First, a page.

Current Acidification News and Events

Current Acidification News and Events, Acidification News Articles.
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Turf wars: Ocean acidification and feedback loops lock in turf algal systems
Researchers from the University of Tsukuba have found that seawater acidification locked marine communities of turf algae in a stable state, preventing the growth of kelp and coral species. The degraded turf algal systems were stabilized by feedback loops (control mechanisms in a system). This study will contribute to efforts to manage shifts from complex and diverse marine ecosystems to degraded ones, and better conserve coastal ecosystems and their contributions to human wellbeing. (2021-02-16)

High CO2 to slow tropical fish move to cooler waters
A new study from the University of Adelaide, published in Nature Climate Change, shows that the ocean acidification predicted under continuing high CO2 emissions may make cooler, temperate waters less welcoming. (2021-02-08)

Research illuminates lobsters' genetic response to changing climate
The American lobster, which supports the most valuable fishery in North America, may be more susceptible to climate change than previously thought. Studies of the early life stages of lobsters have concluded that ocean acidification, compared to warming, had limited impact on growth and metabolism. According to new research, their genes tell a different story, which could help anticipate the long-term effects of climate change for one the nation's most precious natural resources. (2021-01-28)

Fish sex organs boosted under high-CO2
Research from Australia has found that some species of fish will have higher reproductive capacity because of larger sex organs, under the more acidic oceans of the future. (2021-01-21)

Acidification impedes shell development of plankton off the US West Coast
Results from a 2016 research cruise show ocean acidification has interfered with shell development of zooplankton that are a critical part of the marine food web. (2021-01-19)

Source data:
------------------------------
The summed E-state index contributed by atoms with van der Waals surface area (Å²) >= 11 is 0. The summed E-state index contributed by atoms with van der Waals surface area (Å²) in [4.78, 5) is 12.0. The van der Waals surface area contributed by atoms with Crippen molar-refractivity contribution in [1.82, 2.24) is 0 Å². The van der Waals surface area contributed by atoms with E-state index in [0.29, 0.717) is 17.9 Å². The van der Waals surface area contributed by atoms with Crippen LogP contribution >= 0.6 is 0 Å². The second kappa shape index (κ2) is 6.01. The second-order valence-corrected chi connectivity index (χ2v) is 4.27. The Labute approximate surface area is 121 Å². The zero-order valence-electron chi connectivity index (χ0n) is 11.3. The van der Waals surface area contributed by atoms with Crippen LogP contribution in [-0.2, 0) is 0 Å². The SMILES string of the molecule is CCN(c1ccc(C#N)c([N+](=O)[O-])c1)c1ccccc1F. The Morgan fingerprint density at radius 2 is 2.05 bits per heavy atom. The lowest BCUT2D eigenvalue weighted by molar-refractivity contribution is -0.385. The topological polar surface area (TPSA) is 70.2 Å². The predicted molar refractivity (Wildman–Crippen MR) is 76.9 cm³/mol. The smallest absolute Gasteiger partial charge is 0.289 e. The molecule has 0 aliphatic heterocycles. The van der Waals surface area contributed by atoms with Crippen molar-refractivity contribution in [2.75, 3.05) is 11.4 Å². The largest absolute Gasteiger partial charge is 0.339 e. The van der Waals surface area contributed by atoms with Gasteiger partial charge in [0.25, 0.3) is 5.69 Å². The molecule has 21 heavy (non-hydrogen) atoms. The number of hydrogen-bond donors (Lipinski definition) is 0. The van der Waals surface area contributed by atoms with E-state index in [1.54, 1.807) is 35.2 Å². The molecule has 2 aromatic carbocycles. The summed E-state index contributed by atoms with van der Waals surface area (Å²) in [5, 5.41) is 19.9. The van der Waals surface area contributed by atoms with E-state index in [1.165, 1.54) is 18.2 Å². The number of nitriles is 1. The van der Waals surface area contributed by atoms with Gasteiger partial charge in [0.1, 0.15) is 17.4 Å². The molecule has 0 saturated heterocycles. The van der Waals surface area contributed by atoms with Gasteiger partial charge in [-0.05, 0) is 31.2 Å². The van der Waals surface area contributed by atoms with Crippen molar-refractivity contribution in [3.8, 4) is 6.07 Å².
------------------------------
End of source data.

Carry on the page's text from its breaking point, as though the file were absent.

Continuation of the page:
Stuck in a rut: Ocean acidification locks algal communities in a simplified state
Researchers from the University of Tsukuba have found that ocean acidification limits algal communities to a state of low diversity and complexity. Communities grown in waters rich in carbon dioxide (CO2) were dominated by turf algae, and had low biodiversity, ecological complexity and biomass. Communities grown under acidic conditions and then transferred to waters that weren't CO2-enriched increased their biodiversity and complexity, showing that they can recover if CO2 emissions are significantly reduced. (2021-01-15)

The new face of the Antarctic
In the future, the Antarctic could become a greener place and be colonised by new species. At the same time, some species will likely disappear. (2021-01-06)

Pollutants rapidly changing the waters near Ieodo Island
Professor Kitack Lee's research team identifies the cause of ocean fertilization in northeast Asian waters. (2021-01-04)

Volcanic eruptions directly triggered ocean acidification during Early Cretaceous
New study supports hypothesis that Ontong Java Plateau large igneous province eruptions led to oceanic anoxic event 1a, 127 to 100 million years ago. (2020-12-21)

Improving multi-sectoral ocean management to achieve the Sustainable Development Goals
Researchers from IRD, the CNRS and Memorial University of Newfoundland (Canada) have assessed the capacity of the principal ocean management tools to achieve the ''Conserve and sustainably use the oceans'' sustainable development goal (SDG). (2020-12-17)

Applying compost to landfills could have environmental benefits
Many people think of composting organic matter as a way of keeping solid waste out of landfills, but a new study finds there can be significant environmental benefits associated with using compost at landfills. (2020-12-14)

Mangroves lock away carbon
Researchers uncover an overlooked process enhancing the carbon-removal potential of mangroves. (2020-12-13)

Impacts of COVID-19 emissions reductions remain murky in the oceans
While greenhouse gas emissions dropped significantly in the first half of 2020, new research finds ocean acidification remains unchanged--yet the world's oceans can respond quickly in other ways to reduced emissions. (2020-12-10)

Coasts drown as coral reefs collapse under warming and acidification
The coastal protection coral reefs currently provide will start eroding by the end of the century, as the world continues to warm and the oceans acidify. The rate of erosion of calcium carbonate on coral reefs will overtake the rate of accretion on the majority of present-day reefs by the end of the century. (2020-12-03)

Could kelp help relieve ocean acidification?
A new analysis of California's Monterey Bay evaluates kelp's potential to reduce ocean acidification, the harmful fallout from climate change on marine ecosystems and the food they produce for human populations. (2020-11-19)